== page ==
Sir Walter Besant, in The Fascination of London, published in 1903, continues his survey of Soho Square with this look at Carlisle House, the location of Madame Cornelys’ entertainments in the eighteenth century (demolished in 1791):
One of the former famous houses in Soho square was Carlisle House.
The walls were of red brick, and the date on the cisterns 1669, the date of the creation of the earldom of Carlisle.
In its later days the house became notorious from its connection with Mrs. Cornelys, the daughter of an actor, who was born at Venice in 1723, and who, after a tarnished career in various Continental towns as a public singer, came to the King’s Theatre, London, to take part in one of Christoph Willibald Ritter von Gluck’s operas.
She took possession of Carlisle House, and projected a series of society entertainments, which proved a marvellous success.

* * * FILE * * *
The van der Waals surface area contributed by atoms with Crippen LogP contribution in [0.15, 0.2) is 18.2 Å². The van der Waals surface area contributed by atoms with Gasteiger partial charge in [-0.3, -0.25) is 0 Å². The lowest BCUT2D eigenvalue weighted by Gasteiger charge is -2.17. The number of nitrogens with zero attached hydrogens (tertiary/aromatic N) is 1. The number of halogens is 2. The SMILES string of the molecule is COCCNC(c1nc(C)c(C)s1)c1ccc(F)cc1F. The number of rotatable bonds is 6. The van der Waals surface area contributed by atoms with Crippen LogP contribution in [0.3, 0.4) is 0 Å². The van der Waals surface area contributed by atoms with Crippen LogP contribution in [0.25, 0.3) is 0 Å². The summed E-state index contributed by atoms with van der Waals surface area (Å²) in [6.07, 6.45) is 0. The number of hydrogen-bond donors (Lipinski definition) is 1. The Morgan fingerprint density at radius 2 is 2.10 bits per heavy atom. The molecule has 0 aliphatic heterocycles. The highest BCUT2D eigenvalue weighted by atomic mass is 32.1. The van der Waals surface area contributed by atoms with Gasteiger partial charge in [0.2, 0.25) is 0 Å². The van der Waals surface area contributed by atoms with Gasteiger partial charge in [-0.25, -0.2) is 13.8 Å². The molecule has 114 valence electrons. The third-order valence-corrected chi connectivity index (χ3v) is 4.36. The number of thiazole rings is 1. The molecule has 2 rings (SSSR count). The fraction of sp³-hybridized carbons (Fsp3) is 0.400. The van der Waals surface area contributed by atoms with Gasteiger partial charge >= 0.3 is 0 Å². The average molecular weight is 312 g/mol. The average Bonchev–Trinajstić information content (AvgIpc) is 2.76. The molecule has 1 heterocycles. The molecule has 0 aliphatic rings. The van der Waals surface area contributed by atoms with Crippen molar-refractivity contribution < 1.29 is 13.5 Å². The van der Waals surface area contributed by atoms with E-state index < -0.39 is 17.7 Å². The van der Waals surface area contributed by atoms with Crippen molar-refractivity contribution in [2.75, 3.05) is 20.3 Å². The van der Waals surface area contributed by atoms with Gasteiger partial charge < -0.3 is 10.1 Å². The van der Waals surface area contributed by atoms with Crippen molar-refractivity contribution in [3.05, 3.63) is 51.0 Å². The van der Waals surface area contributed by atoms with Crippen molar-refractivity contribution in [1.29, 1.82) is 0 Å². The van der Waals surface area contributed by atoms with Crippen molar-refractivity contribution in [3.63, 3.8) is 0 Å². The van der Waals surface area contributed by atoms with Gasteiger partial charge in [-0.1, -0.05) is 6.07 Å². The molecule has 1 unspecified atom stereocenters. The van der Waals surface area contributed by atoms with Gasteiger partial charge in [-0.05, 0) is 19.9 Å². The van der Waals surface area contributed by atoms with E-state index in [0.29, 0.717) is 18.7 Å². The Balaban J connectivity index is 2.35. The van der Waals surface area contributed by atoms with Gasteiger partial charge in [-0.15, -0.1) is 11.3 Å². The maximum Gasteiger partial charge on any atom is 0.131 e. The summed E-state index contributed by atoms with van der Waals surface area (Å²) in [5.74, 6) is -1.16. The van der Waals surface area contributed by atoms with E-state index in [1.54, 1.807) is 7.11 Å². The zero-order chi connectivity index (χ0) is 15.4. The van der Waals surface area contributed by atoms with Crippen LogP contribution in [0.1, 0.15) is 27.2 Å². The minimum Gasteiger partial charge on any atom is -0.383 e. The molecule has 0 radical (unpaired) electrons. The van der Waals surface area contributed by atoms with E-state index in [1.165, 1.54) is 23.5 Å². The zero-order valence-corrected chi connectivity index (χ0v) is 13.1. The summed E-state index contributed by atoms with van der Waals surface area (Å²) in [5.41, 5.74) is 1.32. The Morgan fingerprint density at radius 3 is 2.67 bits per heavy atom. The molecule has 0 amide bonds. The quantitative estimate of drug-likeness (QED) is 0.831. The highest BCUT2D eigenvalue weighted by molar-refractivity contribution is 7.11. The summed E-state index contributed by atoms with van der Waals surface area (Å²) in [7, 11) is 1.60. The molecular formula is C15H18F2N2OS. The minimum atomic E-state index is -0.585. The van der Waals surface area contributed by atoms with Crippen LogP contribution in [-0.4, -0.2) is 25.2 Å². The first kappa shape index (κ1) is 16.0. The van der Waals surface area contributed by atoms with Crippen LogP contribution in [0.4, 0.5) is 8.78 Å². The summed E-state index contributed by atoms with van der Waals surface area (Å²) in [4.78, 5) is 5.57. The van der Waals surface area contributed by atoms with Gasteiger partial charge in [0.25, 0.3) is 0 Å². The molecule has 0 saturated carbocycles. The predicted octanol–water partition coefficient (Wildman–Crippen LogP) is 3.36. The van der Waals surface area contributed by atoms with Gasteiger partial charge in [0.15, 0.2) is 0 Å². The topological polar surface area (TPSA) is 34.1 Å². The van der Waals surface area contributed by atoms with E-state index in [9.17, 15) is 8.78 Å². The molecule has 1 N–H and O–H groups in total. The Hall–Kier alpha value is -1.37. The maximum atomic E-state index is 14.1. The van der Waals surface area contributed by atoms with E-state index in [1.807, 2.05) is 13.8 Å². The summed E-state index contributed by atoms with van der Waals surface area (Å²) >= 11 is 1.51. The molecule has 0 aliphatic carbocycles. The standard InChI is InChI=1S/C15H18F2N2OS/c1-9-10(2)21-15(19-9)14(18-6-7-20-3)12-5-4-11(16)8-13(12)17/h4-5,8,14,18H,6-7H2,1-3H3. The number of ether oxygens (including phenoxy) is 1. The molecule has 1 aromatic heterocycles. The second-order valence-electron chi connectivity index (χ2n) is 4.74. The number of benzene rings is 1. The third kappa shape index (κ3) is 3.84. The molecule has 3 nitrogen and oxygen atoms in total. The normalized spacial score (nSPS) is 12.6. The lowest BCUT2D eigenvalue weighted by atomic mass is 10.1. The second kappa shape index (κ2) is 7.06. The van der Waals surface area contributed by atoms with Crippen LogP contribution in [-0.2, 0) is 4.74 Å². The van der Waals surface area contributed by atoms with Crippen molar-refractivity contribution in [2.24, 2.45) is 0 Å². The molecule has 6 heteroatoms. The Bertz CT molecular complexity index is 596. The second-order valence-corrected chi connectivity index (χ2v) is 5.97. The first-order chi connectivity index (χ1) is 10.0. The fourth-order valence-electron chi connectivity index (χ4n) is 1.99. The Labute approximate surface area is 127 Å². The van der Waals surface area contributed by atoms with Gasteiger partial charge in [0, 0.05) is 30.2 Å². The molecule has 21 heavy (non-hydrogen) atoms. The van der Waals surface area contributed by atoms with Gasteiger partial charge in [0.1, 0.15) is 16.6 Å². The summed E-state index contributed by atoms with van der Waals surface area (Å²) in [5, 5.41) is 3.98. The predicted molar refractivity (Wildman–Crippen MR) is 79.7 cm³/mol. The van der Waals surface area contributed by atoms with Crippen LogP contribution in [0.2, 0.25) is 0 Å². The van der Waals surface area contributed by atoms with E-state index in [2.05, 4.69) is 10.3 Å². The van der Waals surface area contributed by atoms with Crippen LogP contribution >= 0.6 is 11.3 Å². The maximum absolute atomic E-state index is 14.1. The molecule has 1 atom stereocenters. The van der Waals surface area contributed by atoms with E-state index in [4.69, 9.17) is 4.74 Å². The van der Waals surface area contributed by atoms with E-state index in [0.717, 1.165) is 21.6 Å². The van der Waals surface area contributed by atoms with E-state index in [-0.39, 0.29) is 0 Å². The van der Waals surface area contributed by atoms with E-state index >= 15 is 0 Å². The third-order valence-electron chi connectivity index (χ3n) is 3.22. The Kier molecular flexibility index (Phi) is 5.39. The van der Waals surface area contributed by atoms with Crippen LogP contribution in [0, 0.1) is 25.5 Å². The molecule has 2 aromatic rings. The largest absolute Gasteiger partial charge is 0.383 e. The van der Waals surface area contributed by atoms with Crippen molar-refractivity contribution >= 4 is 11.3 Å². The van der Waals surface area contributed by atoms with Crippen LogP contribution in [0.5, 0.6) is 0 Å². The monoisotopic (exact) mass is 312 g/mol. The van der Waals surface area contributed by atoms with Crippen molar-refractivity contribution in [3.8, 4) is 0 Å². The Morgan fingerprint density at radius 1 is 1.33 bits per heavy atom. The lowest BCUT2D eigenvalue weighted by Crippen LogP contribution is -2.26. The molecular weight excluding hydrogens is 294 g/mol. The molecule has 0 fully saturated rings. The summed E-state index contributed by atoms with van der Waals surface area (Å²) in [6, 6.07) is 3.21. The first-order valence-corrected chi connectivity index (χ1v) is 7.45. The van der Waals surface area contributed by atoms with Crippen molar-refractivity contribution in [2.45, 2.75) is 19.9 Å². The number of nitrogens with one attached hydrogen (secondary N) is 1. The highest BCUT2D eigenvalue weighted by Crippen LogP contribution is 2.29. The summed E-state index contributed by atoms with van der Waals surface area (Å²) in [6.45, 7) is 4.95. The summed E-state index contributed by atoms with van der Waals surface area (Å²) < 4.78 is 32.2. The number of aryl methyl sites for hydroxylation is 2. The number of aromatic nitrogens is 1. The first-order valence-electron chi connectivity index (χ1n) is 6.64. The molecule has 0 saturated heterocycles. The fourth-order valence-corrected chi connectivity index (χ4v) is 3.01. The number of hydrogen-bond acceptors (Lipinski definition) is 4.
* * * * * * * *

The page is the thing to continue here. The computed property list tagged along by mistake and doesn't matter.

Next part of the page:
Soho square was blocked with the coaches and chairs of her patrons.
In Taylor’s “Records of my Life” it is stated she had as many as 600 persons in her saloon at one time, at two guineas per head.
Foreign Ministers, many of the nobility, scions of royalty, flocked to her rooms.
She spent profusely and lavishly. The decorations were superb, the entertainments magnificent, in the ceremonious and rather affected style of the period.
In 1770 she was at the climax of prosperity.
“Galas, masquerades, and festivals, all equally splendid, succeeded one another throughout the season” (Clinch); but after her sky-rocket ascent came the fall: fickle Fashion deserted her, and finally the house and its contents were announced in the Gazette for sale.
The Pantheon had proved too formidable a rival.
In 1785 the property was in Chancery, and Mrs. Cornelys died in the Fleet Prison in 1797.